Recommended reading, Nov. 19

Fri, 17 Nov 2017 22:01:09 UT

We recommend these recently reviewed titles: Future Home of the Living God By Louise Erdrich (Harper; 264 pages; $28.99) Erdrich’s latest novel unleashes a dystopia based on the oppression of women, imagining a world in which climate change has fast-forwarded from imminent to here-and-now.

Literary guide, Nov. 19

Fri, 17 Nov 2017 22:00:57 UT

Sunday Oliver Chin “The Discovery of Ramen: The Asian Hall of Fame.” 11 a.m. Books Inc., 1375 Burlingame Ave., Burlingame. Eduardo Galeano tribute Alice Walker and others read new stories by Galeano. 6-9:30 p.m. $15-$18. First Congregational Church of Berkeley, 2345 Channing Way, Berkeley. Marin Ballet “The Nutcracker.” 2 p.m. Diesel, 2419 Larkspur Landing Circle, Larkspur. Vanessa Spina “Keto Essentials.” 2 p.m.

A selection of first sentences from new books, Nov. 19

Fri, 17 Nov 2017 22:00:31 UT

It rained like we were a splatter of bird s— God was trying to hose off his deck. “What the Hell Did I Just Read,” a novel by David Wong Getting out of prison is like having a rotten tooth pulled from your mouth: it feels good to have it gone, but it’s hard not to keep touching at that hole. “Every Man a Menace,” a novel, now in paperback, by Patrick Hoffman In every book my husband’s written, a character named Colin suffers a horrible death.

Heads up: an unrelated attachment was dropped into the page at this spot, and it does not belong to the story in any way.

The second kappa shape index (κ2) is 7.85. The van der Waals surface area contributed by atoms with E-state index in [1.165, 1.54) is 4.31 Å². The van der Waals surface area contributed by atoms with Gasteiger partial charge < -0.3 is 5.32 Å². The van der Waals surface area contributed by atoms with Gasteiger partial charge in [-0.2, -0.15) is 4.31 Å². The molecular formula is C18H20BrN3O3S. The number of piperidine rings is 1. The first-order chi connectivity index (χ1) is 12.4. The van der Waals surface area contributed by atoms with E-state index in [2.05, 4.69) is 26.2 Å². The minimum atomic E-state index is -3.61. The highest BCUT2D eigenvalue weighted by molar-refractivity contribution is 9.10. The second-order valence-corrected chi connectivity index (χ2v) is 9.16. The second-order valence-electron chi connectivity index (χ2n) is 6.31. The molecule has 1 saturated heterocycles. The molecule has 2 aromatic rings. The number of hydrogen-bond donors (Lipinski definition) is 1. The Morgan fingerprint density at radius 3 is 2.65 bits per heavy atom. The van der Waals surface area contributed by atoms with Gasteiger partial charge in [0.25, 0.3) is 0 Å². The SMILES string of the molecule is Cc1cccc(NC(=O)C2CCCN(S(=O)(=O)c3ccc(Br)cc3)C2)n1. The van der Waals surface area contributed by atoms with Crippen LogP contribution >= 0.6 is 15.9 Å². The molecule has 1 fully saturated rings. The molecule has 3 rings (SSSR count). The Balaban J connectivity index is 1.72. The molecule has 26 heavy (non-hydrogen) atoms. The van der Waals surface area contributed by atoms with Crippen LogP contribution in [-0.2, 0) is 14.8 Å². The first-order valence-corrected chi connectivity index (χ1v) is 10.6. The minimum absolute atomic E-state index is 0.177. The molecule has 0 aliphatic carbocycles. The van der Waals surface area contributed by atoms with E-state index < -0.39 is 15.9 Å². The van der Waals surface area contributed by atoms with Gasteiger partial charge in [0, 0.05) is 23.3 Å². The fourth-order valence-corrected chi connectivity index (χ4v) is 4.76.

‘The Heart’s Invisible Furies,’ by John Boyne

Fri, 17 Nov 2017 21:59:04 UT

At nearly 600 pages, Ireland native John Boyne’s 10th novel for adults is what one might call epic. Or, to use another tread-worn phrase, sweeping. Spanning seven decades, from 1945 to 2015, the door stopper of a book checks every box when it comes to literary themes: a young protagonist’s coming of age, Great Love found and lost, hard-won triumph over prejudice, and so on. Yet despite its ambitious scope, “The Heart’s Invisible Furies” also narrows in on something very specific. On a molecular level, it traces one man’s life and struggles across two continents and three countries.